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COVID -19 recovery for the UK transport sector

Casualty|Future of Work|Integrated Wellbeing
COVID 19 Coronavirus

By Andrew Millinship | June 8, 2020

Driver and passenger protection systems – what are the risks?

As we start to see recovery from the COVID-19 pandemic, many companies are quite rightly looking to see how they can further control the possible spread of the virus where employees cannot sufficiently distance themselves from others.

In many areas, such as construction, home deliveries of white goods and installation work, it is normal practice for employees to travel together in the cab of the same vehicle.

companies are now producing separation systems comprising of a transparent material

To manage the risks created by inadequate social distancing many companies are now producing separation systems comprising of a transparent material, rigidly fitted in smaller commercial vehicles such as vans to provide a physical separation between driver and passenger.

Any system deployed should ensure:

  • The driver’s vision is not compromised
  • Regular and adequate cleaning is possible
  • The systems layout does not compromise cleaning of other areas
  • Its design does not have unprotected edges
  • Its design does not induce excessive glare or reflections
  • Its installation does not cause heating, ventilation and importantly, demisting systems to function ineffectively

Any system introduced should not impose any additional level of harshness to the driver environment including:

  • Increased noise levels
  • Increased vibration.

Consideration should also be given to the possibility of a vehicle being involved in a road traffic incident, ensuring:

  • The system does not prevent the deployment of any vehicle safety system such as air bags
  • The system does not compromise the ability of the driver to safely reach or operate vehicle controls
  • The system does not cause any changes to the way in which the vehicles structure was designed to react in an impact
  • The system or part of the system will not shatter or delaminate in such a way as to present a physical danger to the driver and passengers
  • That the system or part of the system would not deform in such a way as to hinder escape from the vehicle i.e. by compromising the ability to reach seat belt release mechanisms or restrict access to driver and passenger by the Emergency Services.

As the systems are rigidly fixed, this could be conceived as a modification to a vehicle and so such a modification should be notified to insurers and discussed.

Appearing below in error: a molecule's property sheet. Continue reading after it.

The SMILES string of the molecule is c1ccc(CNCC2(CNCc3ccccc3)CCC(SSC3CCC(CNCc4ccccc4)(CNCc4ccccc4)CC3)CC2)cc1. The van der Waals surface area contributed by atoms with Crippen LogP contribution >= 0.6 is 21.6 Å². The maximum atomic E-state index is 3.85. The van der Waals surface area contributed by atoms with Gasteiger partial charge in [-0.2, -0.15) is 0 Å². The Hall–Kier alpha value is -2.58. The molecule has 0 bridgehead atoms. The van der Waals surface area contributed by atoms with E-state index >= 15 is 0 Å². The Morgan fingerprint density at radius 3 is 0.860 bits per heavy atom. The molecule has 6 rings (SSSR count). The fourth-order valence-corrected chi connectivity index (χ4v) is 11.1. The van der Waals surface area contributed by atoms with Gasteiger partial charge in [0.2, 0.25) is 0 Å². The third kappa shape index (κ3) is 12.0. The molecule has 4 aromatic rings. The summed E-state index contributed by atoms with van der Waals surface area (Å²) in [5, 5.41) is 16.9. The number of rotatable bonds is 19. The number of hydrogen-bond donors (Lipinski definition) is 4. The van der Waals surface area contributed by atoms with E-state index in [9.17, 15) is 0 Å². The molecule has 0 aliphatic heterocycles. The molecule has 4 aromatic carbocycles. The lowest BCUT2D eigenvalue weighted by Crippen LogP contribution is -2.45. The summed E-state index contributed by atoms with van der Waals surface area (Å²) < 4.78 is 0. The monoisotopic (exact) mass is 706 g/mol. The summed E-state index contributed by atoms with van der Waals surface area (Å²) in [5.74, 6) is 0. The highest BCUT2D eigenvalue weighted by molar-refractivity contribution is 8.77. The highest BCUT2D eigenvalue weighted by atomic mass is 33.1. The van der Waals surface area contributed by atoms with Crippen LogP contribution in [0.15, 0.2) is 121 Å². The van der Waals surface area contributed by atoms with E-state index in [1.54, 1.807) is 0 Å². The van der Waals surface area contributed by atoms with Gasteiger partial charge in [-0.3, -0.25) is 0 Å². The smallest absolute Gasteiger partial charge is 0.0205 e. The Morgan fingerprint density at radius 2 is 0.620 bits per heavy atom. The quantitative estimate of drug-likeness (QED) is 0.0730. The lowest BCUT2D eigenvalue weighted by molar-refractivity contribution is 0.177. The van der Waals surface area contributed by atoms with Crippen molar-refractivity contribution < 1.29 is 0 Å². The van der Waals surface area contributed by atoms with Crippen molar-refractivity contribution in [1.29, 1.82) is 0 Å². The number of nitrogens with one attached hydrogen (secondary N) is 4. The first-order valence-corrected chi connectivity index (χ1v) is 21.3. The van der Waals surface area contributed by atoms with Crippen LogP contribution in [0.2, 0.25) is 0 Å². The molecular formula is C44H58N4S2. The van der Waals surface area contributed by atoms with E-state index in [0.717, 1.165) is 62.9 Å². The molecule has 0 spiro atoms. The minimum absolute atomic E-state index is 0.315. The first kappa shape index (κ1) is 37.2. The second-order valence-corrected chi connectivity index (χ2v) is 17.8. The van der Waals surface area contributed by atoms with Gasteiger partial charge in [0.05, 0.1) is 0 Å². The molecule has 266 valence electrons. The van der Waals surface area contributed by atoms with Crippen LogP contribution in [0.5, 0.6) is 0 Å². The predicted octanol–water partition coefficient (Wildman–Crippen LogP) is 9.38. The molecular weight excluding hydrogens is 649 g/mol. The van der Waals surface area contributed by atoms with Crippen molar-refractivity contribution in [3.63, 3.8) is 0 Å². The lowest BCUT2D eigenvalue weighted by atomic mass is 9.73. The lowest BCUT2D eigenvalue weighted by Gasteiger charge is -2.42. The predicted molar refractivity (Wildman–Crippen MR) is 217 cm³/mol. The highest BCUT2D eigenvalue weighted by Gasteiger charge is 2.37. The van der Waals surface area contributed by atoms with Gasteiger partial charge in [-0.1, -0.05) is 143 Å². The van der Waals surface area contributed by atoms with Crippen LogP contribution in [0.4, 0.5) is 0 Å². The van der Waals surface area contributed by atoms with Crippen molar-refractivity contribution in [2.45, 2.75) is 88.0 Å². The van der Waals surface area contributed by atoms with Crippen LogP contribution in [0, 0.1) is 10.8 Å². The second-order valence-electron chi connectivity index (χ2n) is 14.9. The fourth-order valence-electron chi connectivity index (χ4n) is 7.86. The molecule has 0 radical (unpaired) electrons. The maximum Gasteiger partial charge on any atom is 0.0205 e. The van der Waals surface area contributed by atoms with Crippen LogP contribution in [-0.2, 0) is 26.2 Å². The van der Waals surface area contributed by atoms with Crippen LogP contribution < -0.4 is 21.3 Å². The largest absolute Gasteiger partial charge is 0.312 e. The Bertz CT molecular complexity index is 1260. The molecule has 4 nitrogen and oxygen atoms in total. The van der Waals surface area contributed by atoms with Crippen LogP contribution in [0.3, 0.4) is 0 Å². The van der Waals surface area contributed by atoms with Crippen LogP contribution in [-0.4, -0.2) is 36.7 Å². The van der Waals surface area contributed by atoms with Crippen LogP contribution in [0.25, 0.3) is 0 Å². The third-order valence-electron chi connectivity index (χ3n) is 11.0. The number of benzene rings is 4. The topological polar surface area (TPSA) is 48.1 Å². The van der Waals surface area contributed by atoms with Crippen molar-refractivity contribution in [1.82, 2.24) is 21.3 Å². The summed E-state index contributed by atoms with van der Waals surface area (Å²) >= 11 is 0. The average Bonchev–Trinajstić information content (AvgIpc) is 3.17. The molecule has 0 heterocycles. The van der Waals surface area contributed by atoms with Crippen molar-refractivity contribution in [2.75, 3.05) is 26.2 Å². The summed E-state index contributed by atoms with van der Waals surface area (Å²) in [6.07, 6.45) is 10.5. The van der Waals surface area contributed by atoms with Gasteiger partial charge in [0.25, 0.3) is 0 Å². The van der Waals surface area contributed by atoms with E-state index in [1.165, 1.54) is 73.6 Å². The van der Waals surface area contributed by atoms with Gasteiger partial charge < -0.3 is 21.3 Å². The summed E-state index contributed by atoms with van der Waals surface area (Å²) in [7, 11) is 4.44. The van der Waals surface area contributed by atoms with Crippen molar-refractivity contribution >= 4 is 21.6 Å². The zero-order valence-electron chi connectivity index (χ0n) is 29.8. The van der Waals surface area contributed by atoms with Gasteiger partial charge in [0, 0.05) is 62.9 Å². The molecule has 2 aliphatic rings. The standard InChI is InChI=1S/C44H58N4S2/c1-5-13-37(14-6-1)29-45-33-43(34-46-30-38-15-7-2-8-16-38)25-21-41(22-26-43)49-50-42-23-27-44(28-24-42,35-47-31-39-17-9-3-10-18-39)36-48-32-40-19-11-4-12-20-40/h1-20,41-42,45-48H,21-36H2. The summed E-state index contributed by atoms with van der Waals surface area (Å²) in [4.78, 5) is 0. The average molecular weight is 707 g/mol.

While these systems could be effective in providing an increased level of protection, the risks associated with their use must be evaluated, as it may be the reduction in one area of risk causes an increase in another area.

For further information or guidance, please contact your Willis Towers Watson representative.

Disclaimer

Each applicable policy of insurance must be reviewed to determine the extent, if any, of coverage for COVID-19. Coverage may vary depending on the jurisdiction and circumstances. For global client programs it is critical to consider all local operations and how policies may or may not include COVID-19 coverage.

The information contained herein is not intended to constitute legal or other professional advice and should not be relied upon in lieu of consultation with your own legal and/or other professional advisors. Some of the information in this publication may be compiled by third party sources we consider to be reliable, however we do not guarantee and are not responsible for the accuracy of such information. We assume no duty in contract, tort, or otherwise in connection with this publication and expressly disclaim, to the fullest extent permitted by law, any liability in connection with this publication. Willis Towers Watson offers insurance-related services through its appropriately licensed entities in each jurisdiction in which it operates.

COVID-19 is a rapidly evolving situation and changes are occurring frequently. The information given in this publication is believed to be accurate at the date of publication shown at the top of this document. This information may have subsequently changed or have been superseded and should not be relied upon to be accurate or suitable after this date.

Author

Risk Management Executive – Transport Risk

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